I think it would be nice to handle this, though there are a few issues to keep in mind:
(a) The CSS2.1 spec explicitly said that browsers must not justify when
pre-wrap is in effect:
If an element has a computed value for 'white-space' of 'pre' or 'pre-wrap', then neither the glyphs of that element's text content nor its white space may be altered for the purpose of justification.
So according to CSS2.1, the Firefox behavior here was correct. This is also reflected in web-platform-tests that Firefox and Safari currently PASS, while Chrome FAILS.
(b) The CSS Text 3 spec relaxed this requirement, leaving it up to the user agent to choose whether or not to justify in this case:
If an element’s white space is not collapsible, then the UA is not required to adjust its text for the purpose of justification and may instead treat the text as having no justification opportunities.
And the web-platform-test mentioned above has been annotated with MAY, to reflect that the behavior is no longer a requirement but an option.
So to change the behavior here would carry some risk of disrupting content that expects the CSS2.1-specified behavior. However, given that Chrome has been doing this for several years at this point, the compatibility risk is probably minimal. Still, sites (or tools) really shouldn't be relying on a behavior that is explicitly called out as optional in the spec, and seems to be implemented by only one of the major engines at this point. (Is there a corresponding webkit bug open about this?)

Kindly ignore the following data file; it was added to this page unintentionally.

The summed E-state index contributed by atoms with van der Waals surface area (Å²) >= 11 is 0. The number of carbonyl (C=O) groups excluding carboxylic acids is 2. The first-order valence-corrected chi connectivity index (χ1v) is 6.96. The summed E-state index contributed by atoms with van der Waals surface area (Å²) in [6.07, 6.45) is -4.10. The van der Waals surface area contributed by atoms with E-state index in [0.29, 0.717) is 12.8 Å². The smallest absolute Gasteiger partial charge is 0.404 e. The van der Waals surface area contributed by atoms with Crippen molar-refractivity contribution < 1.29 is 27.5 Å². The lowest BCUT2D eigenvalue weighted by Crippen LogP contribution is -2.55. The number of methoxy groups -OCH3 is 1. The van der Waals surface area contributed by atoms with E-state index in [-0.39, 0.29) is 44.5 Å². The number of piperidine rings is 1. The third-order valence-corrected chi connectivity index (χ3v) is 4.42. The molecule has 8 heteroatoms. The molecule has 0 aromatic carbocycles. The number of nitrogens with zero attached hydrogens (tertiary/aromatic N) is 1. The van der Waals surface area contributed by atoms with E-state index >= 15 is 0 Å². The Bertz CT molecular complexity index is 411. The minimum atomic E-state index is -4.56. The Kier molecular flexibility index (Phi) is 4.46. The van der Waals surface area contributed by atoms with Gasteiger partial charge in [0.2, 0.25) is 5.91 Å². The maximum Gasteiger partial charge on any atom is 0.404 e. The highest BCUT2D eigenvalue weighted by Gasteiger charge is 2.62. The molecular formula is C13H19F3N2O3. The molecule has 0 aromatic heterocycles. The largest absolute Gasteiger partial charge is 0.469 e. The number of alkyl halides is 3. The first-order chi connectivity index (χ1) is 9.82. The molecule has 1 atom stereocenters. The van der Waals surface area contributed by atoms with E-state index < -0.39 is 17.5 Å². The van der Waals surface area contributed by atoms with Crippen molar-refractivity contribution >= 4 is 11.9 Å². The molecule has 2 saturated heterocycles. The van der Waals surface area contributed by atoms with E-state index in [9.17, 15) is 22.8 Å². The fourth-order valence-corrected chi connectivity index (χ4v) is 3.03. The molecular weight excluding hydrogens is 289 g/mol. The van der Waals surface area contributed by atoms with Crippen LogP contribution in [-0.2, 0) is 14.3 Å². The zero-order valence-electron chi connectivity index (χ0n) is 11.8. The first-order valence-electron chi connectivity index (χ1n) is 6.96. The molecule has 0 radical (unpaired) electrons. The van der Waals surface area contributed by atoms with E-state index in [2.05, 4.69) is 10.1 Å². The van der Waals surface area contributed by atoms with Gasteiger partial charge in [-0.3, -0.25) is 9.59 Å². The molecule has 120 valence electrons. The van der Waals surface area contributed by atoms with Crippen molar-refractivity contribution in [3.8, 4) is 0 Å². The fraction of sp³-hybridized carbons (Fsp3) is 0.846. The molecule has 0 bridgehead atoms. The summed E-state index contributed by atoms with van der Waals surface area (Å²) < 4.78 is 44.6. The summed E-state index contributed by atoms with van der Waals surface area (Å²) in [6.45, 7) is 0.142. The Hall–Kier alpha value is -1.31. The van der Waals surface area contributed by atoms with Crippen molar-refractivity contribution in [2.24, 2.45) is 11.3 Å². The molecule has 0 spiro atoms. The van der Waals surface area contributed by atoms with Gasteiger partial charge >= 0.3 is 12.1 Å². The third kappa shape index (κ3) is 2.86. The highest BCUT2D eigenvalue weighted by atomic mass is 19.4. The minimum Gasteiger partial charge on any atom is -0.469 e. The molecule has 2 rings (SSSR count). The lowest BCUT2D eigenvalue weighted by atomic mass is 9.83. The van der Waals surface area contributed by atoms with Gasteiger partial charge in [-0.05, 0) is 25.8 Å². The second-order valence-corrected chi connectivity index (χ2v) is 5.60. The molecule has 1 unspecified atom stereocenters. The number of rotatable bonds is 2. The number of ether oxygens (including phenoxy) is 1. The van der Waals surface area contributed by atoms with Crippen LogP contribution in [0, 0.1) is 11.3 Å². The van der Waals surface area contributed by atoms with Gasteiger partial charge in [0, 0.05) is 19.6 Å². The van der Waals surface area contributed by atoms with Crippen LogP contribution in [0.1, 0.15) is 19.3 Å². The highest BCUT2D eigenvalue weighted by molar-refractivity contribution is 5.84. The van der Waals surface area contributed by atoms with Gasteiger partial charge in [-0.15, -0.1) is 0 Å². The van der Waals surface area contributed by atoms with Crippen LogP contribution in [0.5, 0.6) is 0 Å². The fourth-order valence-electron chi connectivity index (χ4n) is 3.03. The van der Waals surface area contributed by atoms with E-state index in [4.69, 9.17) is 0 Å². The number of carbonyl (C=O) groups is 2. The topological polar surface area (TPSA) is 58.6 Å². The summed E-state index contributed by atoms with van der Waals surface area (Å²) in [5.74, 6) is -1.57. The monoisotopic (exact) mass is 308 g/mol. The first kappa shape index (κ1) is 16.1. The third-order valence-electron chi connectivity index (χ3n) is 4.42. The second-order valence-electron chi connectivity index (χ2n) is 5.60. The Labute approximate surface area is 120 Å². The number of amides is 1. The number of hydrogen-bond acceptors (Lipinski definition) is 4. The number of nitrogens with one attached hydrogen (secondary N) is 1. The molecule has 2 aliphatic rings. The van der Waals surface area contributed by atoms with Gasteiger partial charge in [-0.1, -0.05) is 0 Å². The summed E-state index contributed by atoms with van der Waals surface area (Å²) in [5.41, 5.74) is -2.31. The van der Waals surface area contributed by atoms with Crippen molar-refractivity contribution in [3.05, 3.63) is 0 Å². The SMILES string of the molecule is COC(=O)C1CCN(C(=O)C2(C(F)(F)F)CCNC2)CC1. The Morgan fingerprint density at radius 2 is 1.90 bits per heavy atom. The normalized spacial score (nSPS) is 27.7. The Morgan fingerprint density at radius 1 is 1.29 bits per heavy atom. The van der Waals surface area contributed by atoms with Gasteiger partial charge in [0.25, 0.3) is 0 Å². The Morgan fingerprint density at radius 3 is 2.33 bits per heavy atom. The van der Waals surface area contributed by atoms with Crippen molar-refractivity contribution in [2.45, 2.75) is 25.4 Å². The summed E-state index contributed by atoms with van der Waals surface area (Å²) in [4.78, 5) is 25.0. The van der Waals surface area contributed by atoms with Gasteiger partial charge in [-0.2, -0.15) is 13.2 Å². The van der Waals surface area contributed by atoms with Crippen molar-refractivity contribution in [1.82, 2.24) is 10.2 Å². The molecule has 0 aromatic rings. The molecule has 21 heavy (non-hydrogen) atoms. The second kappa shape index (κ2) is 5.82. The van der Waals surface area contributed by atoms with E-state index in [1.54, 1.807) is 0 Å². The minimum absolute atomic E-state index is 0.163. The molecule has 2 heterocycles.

I'll also note that Chrome does not actually follow the CSS Text 3 requirements fully; the spec goes on to say:
If the UA chooses to adjust the text, then it must ensure that tab stops continue to line up as required by the white space processing rules.
but in my brief testing, it seems to totally lose track of tab stops in this case.